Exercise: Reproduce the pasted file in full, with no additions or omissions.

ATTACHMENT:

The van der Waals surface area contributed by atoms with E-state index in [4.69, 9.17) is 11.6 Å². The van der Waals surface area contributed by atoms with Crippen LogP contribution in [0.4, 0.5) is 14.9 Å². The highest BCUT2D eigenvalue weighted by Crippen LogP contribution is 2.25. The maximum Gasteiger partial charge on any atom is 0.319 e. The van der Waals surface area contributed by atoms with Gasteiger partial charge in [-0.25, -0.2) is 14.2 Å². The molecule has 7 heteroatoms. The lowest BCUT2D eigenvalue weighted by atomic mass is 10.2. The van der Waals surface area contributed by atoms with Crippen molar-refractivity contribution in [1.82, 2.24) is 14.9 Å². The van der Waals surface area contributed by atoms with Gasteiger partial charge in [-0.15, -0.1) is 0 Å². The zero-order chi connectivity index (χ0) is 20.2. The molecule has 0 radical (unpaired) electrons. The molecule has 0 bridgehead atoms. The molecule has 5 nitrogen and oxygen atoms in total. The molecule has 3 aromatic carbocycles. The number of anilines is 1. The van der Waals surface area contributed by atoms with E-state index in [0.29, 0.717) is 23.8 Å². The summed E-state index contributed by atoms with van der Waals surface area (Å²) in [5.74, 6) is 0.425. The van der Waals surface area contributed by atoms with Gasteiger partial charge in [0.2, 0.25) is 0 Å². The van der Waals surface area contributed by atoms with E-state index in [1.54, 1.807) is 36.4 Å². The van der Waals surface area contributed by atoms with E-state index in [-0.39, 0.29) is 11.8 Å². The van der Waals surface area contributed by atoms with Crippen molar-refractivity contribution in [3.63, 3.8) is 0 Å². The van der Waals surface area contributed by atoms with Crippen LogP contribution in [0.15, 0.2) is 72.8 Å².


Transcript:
The van der Waals surface area contributed by atoms with E-state index in [4.69, 9.17) is 11.6 Å². The van der Waals surface area contributed by atoms with Crippen LogP contribution in [0.4, 0.5) is 14.9 Å². The highest BCUT2D eigenvalue weighted by Crippen LogP contribution is 2.25. The maximum Gasteiger partial charge on any atom is 0.319 e. The van der Waals surface area contributed by atoms with Gasteiger partial charge in [-0.25, -0.2) is 14.2 Å². The molecule has 7 heteroatoms. The lowest BCUT2D eigenvalue weighted by atomic mass is 10.2. The van der Waals surface area contributed by atoms with Crippen molar-refractivity contribution in [1.82, 2.24) is 14.9 Å². The van der Waals surface area contributed by atoms with Gasteiger partial charge in [-0.15, -0.1) is 0 Å². The zero-order chi connectivity index (χ0) is 20.2. The molecule has 0 radical (unpaired) electrons. The molecule has 0 bridgehead atoms. The molecule has 5 nitrogen and oxygen atoms in total. The molecule has 3 aromatic carbocycles. The number of anilines is 1. The van der Waals surface area contributed by atoms with E-state index in [0.29, 0.717) is 23.8 Å². The summed E-state index contributed by atoms with van der Waals surface area (Å²) in [5.74, 6) is 0.425. The van der Waals surface area contributed by atoms with Gasteiger partial charge in [0.2, 0.25) is 0 Å². The van der Waals surface area contributed by atoms with E-state index in [1.54, 1.807) is 36.4 Å². The van der Waals surface area contributed by atoms with E-state index in [-0.39, 0.29) is 11.8 Å². The van der Waals surface area contributed by atoms with Crippen molar-refractivity contribution in [3.63, 3.8) is 0 Å². The van der Waals surface area contributed by atoms with Crippen LogP contribution in [0.15, 0.2) is 72.8 Å².